Another fave: lime juice/limeade/lime drink, generally called limau, which just means "lime" and properly refers to the actual fruit but commonly means the drink. The limes used in the drink are different from any limes I've seen in the US: about the size of a cherry and intensely flavored. Order a limau and the guy will ladle some sugar syrup into a tall glass, smash about 3 limes into it, fill it with ice water and plop a straw into it. Mash the limes a little more with your straw, stir well, and know the meaning of true bliss: a cold limau on a sweltering tropical afternoon on a rickety plastic chair under a lazy ceiling fan.
posted by Quietgal at 7:11 PM on July 1, 2009 [1 favorite]


Oh my god, go. The food in Malaysia is incredible. KL from what I remember is very cosmopolitan. Eat lots and lots of roti canai for me---delicious tortilla-ish (but better) fried bread that you eat with curry sauces. And Char Kwai Teow--rice noodle dish. And satai--meat on a stick, often served with peanut sauce. and nasi goreng--fried rice full of awesomeness.
posted by stray at 7:46 PM on July 1, 2009


I've spent 5 weeks in Malaysia... DEFINITELY GO!

Weekend trips to:
- Bangkok
- Kra'bi (a beach resort), also in Thailand. You can fly to an airport close by
- Perhentian Islands
- Penang (Pinang)

Best food ever. Best people ever. I'm still friends with some of the folks I met over there.
posted by zpousman at 7:49 PM on July 1, 2009


Joining in to say that I really enjoyed Malaysia and KL, although it was during a rather brief visit. The markets were wonderful, people were very helpful, food was great, and I was able to use public transport. The city and countryside both felt safe, and everything I wanted (internet, shopping, food) seemed easily accessible.
posted by BlooPen at 8:00 PM on July 1, 2009


You all know exactly what I wanted to hear. I'm sold... I think.

So, one other data point and question:

I'm Jewish, of the non-practicing, non-believing variety. I have an identifiably Jewish last name and Semitic good looks. My dad talked to a Malaysian colleague who told him, basically "Malaysia is a great place for your son to live if he doesn't mind living in an anti-Semitic culture." I'm pretty sure I don't, as long, you know, they don't beat me and stuff.

Everything I can find on the web ties back to a speech the PM gave in 2003, and what I'd think is some pretty typical stuff for a Muslim country relating to Israel.

Nothing to worry about, right?
posted by cosmonaught at 8:22 PM on July 1, 2009


...and I'm very clear on the difference between Israel and Judaism. I know the line can get a little blurry for people (on all sides), but I don't automatically equate people having problems with Israel with people having problems with Jews.
posted by cosmonaught at 8:43 PM on July 1, 2009


.and I'm very clear on the difference between Israel and Judaism. I know the line can get a little blurry for people (on all sides), but I don't automatically equate people having problems with Israel with people having problems with Jews.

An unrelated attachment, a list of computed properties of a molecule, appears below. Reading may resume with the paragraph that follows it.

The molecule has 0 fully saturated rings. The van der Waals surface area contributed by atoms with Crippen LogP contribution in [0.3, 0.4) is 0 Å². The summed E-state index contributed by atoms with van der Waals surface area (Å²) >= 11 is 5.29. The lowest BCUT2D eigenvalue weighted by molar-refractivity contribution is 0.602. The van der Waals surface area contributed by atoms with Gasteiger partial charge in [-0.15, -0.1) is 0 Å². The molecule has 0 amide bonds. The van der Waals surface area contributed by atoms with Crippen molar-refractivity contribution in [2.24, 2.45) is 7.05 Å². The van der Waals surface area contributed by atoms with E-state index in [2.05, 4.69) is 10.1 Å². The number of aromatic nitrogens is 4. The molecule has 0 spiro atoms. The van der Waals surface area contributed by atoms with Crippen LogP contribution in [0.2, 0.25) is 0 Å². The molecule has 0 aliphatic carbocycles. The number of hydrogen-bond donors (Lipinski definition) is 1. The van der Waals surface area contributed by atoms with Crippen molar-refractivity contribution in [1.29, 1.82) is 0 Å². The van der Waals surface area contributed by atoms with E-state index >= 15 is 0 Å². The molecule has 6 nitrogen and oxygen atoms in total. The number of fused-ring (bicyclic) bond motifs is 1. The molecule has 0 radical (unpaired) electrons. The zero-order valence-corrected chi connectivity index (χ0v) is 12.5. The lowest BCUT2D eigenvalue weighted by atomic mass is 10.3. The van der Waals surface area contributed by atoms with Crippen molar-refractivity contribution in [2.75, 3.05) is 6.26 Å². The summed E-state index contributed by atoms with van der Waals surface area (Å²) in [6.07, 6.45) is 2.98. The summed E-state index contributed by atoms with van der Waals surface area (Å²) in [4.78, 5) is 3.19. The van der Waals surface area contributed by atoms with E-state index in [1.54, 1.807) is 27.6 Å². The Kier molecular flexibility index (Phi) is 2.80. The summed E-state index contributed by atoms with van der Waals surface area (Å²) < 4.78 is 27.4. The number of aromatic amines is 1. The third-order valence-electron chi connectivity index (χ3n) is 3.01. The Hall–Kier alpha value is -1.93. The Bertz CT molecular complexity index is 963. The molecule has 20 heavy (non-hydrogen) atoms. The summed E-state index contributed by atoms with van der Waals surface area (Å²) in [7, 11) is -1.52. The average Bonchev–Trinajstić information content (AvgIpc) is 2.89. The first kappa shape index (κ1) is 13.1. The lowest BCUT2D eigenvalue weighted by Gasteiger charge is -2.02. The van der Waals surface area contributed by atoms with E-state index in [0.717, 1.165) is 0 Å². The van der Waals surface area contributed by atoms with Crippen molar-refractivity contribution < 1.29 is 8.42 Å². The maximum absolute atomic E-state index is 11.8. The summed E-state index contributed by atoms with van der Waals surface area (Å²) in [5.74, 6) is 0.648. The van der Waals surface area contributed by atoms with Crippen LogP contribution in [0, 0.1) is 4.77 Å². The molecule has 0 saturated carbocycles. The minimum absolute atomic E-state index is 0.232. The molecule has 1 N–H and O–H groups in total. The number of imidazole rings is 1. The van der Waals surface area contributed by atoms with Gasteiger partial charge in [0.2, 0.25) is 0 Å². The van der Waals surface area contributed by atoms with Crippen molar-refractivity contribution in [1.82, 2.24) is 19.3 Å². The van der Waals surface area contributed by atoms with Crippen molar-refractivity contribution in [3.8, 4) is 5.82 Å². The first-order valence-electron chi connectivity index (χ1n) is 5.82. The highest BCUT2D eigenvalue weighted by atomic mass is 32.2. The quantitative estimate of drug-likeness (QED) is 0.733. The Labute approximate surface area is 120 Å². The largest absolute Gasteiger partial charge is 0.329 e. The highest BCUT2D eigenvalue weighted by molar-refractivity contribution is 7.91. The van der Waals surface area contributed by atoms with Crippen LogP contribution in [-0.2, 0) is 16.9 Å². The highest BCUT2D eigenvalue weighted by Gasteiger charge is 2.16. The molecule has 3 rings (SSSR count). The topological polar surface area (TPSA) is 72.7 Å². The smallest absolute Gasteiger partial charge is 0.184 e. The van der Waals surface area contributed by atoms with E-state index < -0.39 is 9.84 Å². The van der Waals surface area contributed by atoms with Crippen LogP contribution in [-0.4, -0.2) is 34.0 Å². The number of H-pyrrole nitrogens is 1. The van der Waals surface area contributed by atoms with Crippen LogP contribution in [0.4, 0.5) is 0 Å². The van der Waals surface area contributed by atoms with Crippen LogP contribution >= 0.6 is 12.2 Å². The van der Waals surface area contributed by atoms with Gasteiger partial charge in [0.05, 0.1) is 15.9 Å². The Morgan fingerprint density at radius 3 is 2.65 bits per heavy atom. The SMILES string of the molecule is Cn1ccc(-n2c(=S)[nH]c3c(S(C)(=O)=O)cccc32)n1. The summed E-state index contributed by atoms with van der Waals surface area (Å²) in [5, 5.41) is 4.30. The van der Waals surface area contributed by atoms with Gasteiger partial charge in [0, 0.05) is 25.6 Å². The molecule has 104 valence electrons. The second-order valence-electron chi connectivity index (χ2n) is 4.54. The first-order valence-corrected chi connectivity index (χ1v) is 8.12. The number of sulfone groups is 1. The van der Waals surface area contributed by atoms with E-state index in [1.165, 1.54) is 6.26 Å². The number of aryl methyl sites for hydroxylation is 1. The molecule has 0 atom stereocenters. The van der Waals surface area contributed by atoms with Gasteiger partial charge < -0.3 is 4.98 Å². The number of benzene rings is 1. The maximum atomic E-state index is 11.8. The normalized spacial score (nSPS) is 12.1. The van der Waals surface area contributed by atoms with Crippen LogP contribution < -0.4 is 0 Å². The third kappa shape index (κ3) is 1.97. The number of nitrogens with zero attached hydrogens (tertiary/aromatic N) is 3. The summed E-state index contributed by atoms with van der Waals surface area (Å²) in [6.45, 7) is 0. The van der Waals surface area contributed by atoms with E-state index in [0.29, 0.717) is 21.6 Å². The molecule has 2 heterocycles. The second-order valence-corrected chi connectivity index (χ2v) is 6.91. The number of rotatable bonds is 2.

There are a lot of pockets of Islamic fundamentalism in the SE Asian region, but the extremism is targeted against "the West" in general. In those regions, being an American is more likely to be the source of any antagonism towards you than being Jewish. To those extremists, we're all infidels and that's what makes us targets, not which particular flavour of infidel we happen to be. It's not likely to be an issue with the vast majority of people you encounter.
posted by Lolie at 9:02 PM on July 1, 2009


Just checked our government's travel advisories and Indonesia and East Timor are the only places in the region where there is an anticipated threat to Westerners at the moment .
posted by Lolie at 9:11 PM on July 1, 2009


Hi. I'm an ethnic Jew, practicing Muslim, living in Malaysia for going on 7 years now. Malaysia is awesome for all the reasons people said above and you should really go.

About anti-semitism: Yes, nothing to worry about.

Basically, you will encounter a small chunk of people with idiotic ideas about who/what Jews are stemming from the I/P conflict. But none of them will have ever met a Jew*, and they will totally not be able to sniff you out. So if you are not feeling like educating people, you can just not share your Jewish heritage, tell them you're an American and not religious, and it will probably never come up.

If you do feel like sharing, you'll find most people are perfectly happy to meet a jew and will be interested to hear what you have to say. Explain the difference between Jews, Israelis and Zionists and you will have accomplished a lot. Just avoid being argumentative about mid-east politics. You will not find anyone holding grudges or treating you badly after learning you are Jewish or American - Malaysians are so friendly and nice. You will just have the burden of being an Ambassador for your People.

There is absolutely nothing to worry about in the sense that lolie is talking about. Malaysia is ridiculously open and friendly to tourists. I wish our government wrote travel advisories for major American cities...